This is not a Whitmanesque ode to diversity. But there is also no shortage of debate and no deficit of conflicting opinions in the current media landscape. Cable, satellite, and the Internet have not only spawned it, they guarantee it. And as powerful as talk radio is, radio itself is a much smaller and less significant piece of the media constellation today than it was in 1949.
The fairness doctrine is an old idea for a time now past. And despite the good intentions that prompted it, it was never a very good idea, anyway. It is best left dead and buried.
Congress should more fruitfully spend its time coming to grips with the massive concentration of communication power in an ever-shrinking bucket. Private companies pay a pittance to use public airwaves. What price are they really worth? The president and Congress are unwilling to dissolve or downsize media giants; perhaps they will be willing to require a better price for the airwaves if coupled with creative requirements for community broadcasting.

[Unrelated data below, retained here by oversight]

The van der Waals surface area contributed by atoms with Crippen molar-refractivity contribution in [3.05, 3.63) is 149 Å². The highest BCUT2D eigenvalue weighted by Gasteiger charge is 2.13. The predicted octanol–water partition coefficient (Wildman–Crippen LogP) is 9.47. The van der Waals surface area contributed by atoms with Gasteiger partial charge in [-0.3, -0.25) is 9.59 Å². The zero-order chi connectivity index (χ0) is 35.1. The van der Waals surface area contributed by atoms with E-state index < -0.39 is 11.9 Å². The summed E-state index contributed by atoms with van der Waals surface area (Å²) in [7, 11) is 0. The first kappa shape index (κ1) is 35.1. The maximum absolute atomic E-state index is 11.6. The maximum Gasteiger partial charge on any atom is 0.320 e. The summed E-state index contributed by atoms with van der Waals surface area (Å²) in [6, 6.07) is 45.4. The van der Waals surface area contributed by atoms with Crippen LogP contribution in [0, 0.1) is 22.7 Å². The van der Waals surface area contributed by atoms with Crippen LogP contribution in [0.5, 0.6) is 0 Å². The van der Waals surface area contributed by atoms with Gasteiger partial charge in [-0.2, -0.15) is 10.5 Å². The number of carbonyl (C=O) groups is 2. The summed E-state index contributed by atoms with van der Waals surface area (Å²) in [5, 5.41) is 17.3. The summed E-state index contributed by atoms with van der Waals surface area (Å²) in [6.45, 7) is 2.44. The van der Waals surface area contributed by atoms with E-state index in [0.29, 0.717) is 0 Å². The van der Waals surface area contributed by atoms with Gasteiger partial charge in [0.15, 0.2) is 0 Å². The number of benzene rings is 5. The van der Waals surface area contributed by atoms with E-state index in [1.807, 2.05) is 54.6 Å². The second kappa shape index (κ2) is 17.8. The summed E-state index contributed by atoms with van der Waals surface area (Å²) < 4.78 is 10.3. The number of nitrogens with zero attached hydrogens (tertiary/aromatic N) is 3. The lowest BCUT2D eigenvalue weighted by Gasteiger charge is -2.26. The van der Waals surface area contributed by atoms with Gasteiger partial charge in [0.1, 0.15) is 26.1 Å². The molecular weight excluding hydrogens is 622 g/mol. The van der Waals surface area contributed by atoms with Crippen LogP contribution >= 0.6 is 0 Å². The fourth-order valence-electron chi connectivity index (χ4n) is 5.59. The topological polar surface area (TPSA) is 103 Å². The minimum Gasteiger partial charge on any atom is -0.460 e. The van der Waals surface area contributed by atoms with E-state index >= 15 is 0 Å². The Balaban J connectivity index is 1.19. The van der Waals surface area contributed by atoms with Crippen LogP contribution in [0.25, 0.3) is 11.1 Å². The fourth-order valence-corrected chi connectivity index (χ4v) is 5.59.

The public has benefited from communication revolution in a broad way. But monopoly ownership has lead to a one-size-fits-all conception of broadcasting that ill serves the grassroots. It’s time to think about broadcast audiences as communities to be served, not audiences to be exploited. That — not the fairness doctrine — is the real issue.
: The Editorial Page
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